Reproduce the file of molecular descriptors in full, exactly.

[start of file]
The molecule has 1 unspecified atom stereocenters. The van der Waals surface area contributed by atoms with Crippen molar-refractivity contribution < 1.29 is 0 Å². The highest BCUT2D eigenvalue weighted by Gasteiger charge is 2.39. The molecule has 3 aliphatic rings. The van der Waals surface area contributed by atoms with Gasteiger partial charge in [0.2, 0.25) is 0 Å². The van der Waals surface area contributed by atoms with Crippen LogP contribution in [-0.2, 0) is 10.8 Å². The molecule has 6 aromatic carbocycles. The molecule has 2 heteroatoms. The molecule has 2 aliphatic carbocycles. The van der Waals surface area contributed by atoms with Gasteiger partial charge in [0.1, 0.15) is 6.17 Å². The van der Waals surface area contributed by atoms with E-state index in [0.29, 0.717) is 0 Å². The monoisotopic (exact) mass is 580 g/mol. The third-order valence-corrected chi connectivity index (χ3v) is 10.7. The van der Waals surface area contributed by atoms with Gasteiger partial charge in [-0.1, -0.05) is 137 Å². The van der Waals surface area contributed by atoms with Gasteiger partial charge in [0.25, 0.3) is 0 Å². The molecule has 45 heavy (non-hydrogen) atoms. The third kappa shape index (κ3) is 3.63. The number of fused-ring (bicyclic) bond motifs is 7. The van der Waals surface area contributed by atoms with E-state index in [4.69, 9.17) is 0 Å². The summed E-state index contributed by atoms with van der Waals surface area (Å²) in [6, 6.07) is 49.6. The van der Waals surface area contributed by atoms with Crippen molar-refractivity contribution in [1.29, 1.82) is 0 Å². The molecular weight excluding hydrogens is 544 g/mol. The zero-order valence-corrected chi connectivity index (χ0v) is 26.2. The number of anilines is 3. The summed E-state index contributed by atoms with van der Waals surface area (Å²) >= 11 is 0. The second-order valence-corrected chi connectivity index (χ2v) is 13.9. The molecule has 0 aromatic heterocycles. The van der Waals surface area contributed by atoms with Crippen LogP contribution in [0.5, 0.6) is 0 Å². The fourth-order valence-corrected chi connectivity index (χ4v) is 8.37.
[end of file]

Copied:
The molecule has 1 unspecified atom stereocenters. The van der Waals surface area contributed by atoms with Crippen molar-refractivity contribution < 1.29 is 0 Å². The highest BCUT2D eigenvalue weighted by Gasteiger charge is 2.39. The molecule has 3 aliphatic rings. The van der Waals surface area contributed by atoms with Gasteiger partial charge in [0.2, 0.25) is 0 Å². The van der Waals surface area contributed by atoms with Crippen LogP contribution in [-0.2, 0) is 10.8 Å². The molecule has 6 aromatic carbocycles. The molecule has 2 heteroatoms. The molecule has 2 aliphatic carbocycles. The van der Waals surface area contributed by atoms with Gasteiger partial charge in [0.1, 0.15) is 6.17 Å². The van der Waals surface area contributed by atoms with E-state index in [0.29, 0.717) is 0 Å². The monoisotopic (exact) mass is 580 g/mol. The third-order valence-corrected chi connectivity index (χ3v) is 10.7. The van der Waals surface area contributed by atoms with Gasteiger partial charge in [-0.1, -0.05) is 137 Å². The van der Waals surface area contributed by atoms with Gasteiger partial charge in [0.25, 0.3) is 0 Å². The molecule has 45 heavy (non-hydrogen) atoms. The third kappa shape index (κ3) is 3.63. The number of fused-ring (bicyclic) bond motifs is 7. The van der Waals surface area contributed by atoms with E-state index in [4.69, 9.17) is 0 Å². The summed E-state index contributed by atoms with van der Waals surface area (Å²) in [6, 6.07) is 49.6. The van der Waals surface area contributed by atoms with Crippen molar-refractivity contribution in [1.29, 1.82) is 0 Å². The molecular weight excluding hydrogens is 544 g/mol. The zero-order valence-corrected chi connectivity index (χ0v) is 26.2. The number of anilines is 3. The summed E-state index contributed by atoms with van der Waals surface area (Å²) >= 11 is 0. The second-order valence-corrected chi connectivity index (χ2v) is 13.9. The molecule has 0 aromatic heterocycles. The van der Waals surface area contributed by atoms with Crippen LogP contribution in [0.5, 0.6) is 0 Å². The fourth-order valence-corrected chi connectivity index (χ4v) is 8.37.